It’s the perfect summer cocktail, a fruity but complex tipple that pairs the tropical flavors of Malaysia with the bitterness of that classic Italian staple, Campari. It is, of course, the Jungle Bird cocktail, a deeply enticing tipple that delivers everything you could possibly want from a cocktail in one, exquisite glass. It’s a little bit sweet, a little bit tart, and a little bit bitter – basically, it’s a perfectly balanced, perfectly harmonious drink that every cocktail fanatic should be hitting up as often as decency allows. If you haven’t already tried it, this is the time to change things. Here’s everything you need to know about the drink, its history, and where it got that unusual name from.
What Is a Jungle Bird Cocktail?
The Jungle Bird cocktail is a tropical cocktail made from dark rum, pineapple juice, Campari, lime juice, and simple syrup. As acouplecooks.com notes, it was invented in the 1970s at the Aviary bar of the Kuala Lumpur Hilton, and quickly gained a fast following thanks to its exotic fusion of bitter Italian Campari and tropical flavors. Its popularity has risen and dipped over the years, but thanks to the recent Negroni craze that’s turned the entire cocktail world onto Campari, its standing has never been higher. Part of its popularity lies in its unusual combination of ingredients. As The Spruce says, while rum, pineapple, and lime are all staple ingredients in a tropical cocktail, the same can’t be said for Campari, a bitter aperitif usually reserved for dry dinner cocktails like the Negroni, rather than the kind of sun-kissed cocktails you’d happily sip by the pool. But while the inclusion of Campari in the Jungle Bird might be unusual, it’s also inspired, lending an undercurrent of bitterness that balances out the sweetness of the simple syrup and rum and adds some bracing complexity to the tart fruitiness of the lime and pineapple. While its combination of ingredients is crucial, a Jungle Bird would be nothing without its garnish of a pineapple wedge, pineapple leaves, and a cherry. Traditionally, the garnish should be fanned out and placed on top of the glass to resemble the tail of a bird. A fun, festive cocktail with enough of a difference to make a great talking point, it makes a great addition to any party, gathering, or solo drinking adventure you care to mention.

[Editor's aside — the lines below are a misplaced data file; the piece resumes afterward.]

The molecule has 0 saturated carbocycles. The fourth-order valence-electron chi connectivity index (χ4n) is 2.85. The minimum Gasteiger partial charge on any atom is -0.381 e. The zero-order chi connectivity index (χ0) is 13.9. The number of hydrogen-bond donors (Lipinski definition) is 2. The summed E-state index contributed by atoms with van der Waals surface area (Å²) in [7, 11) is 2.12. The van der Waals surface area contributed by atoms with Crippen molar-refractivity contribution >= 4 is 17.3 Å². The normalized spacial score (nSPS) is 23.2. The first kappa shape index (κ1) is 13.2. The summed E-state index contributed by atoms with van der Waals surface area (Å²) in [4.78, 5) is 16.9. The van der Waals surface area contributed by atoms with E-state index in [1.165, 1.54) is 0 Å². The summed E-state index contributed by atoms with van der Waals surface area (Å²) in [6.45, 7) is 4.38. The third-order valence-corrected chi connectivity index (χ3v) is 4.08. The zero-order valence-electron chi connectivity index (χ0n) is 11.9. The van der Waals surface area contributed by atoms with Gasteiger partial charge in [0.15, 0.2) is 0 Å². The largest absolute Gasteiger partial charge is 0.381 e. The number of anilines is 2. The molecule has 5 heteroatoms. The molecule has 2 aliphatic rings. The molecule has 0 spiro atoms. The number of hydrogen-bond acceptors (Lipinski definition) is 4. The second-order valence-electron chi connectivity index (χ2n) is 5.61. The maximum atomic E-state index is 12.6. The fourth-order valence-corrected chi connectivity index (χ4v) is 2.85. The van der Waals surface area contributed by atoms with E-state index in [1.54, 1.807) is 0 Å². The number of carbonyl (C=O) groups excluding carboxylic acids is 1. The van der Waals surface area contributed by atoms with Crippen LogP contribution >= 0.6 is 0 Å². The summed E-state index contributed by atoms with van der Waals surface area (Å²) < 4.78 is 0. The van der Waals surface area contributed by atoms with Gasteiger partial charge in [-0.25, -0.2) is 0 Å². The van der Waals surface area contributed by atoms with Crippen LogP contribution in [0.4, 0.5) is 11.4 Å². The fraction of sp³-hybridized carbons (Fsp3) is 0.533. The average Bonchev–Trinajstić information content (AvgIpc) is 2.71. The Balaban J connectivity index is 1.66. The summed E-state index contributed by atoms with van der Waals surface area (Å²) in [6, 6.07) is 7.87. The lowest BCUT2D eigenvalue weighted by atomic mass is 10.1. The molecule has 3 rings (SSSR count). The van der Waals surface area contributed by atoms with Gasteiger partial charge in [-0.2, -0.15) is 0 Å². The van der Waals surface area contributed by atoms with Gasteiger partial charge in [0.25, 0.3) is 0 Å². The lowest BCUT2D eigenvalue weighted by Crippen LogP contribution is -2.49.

The Origins of the Jungle Bird’s Name
As themanual.com explains, it’s widely thought that the Jungle Bird was created in 1978 in the former KL Hilton’s Aviary Bar in Malaysia. However, other sources suggest that it was more likely to have been developed by beverage manager Jeffrey Ong in 1973 at the same time as the hotel opened. The cocktail was named after the Aviary Bar’s collection of colorful exotic birds, which were kept in a netted aviary by the swimming pool just outside the bar. As the bar and the pool were separated by just a panel of glass, guests could sit and watch the birds as they sipped on their namesake cocktail. The cocktail was typically served to guests as a welcome drink, with each presented in an elegant, brown and green porcelain stemmed wine goblet with an engraved bird on the side. It stayed a regular part of the bar’s menu right up until the hotel’s closure in 2013. The first written record of the recipe was published in 1989 in John J. Poister’s “The New American Bartender’s Guide.” It didn’t make much of an impact at the time, but in 2002, Tiki cocktail expert Jeff “Beachbum” Berry unearthed it while he was researching his book, “Intoxica”. “Intoxica” made a wave on the cocktail scene and so did the Jungle Bird. Today, it’s a staple on Tiki bar menus and cocktail bar menus across the world.
How to Make a Jungle Bird Cocktail
If you want to try this fruity delight for yourself, here’s how to do it.
Gather your ingredients. You’re going to need:
- 3/4 ounce Campari
- 1 1/2 ounces dark rum
- 1 1/2 ounces pineapple juice
- 1/2 ounce lime juice (freshly squeezed if possible)
- 1/2 ounce simple syrup (2 parts sugar to 1 part water)
- Maraschino cherry, pineapple and leaves for the garnish
Add the rum, simple syrup, Campari, and pineapple and lime juices to a cocktail shaker and shake vigorously.
Add a large ice cube to a glass (an old-fashioned glass preferably, but any will do at a pinch).
Make the garnish by cutting a piece of pineapple measuring around 1 inch thick. Cut the pineapple into triangles. Take a couple of leaves from the pineapple and stack them in order of size, with the shortest on top. Pin a maraschino cherry on a cocktail skewer through the leaves and pineapple wedge. Arrange the leaves to look like the feathers on a bird’s tail and place the garnish inside the glass. Serve.
Make It Your Own
If you like sticking to tradition, the above recipe will give you an exact replica of the Jungle Bird cocktail’s quaffed at the Aviary Bar in the ’70s. If you’d rather get a little more creative, the recipe is open to interpretation, at least to a degree. When it comes to the choice of rum, the original recipe simply calls for dark rum. When Berry updated it for Intoxica, he stipulated the use of Jamaican rum, which adds a tasty boldness. Others prefer to use blackstrap rums like Cruzan for added richness. Ultimately, the choice is yours, but unless you want to mess with tradition more than’s recommended, stick to a dark rum over a white rum. You can also try scaling the quantity of pineapple juice up or down, depending on whether you prefer something short and complex, or tall and refreshing. A bitter liqueur is absolutely essential, but for something a little different, you could try a coffee-infused Campari or another type of bitter liquor like Averna. Another twist involves substituting the lime juice for lemon juice.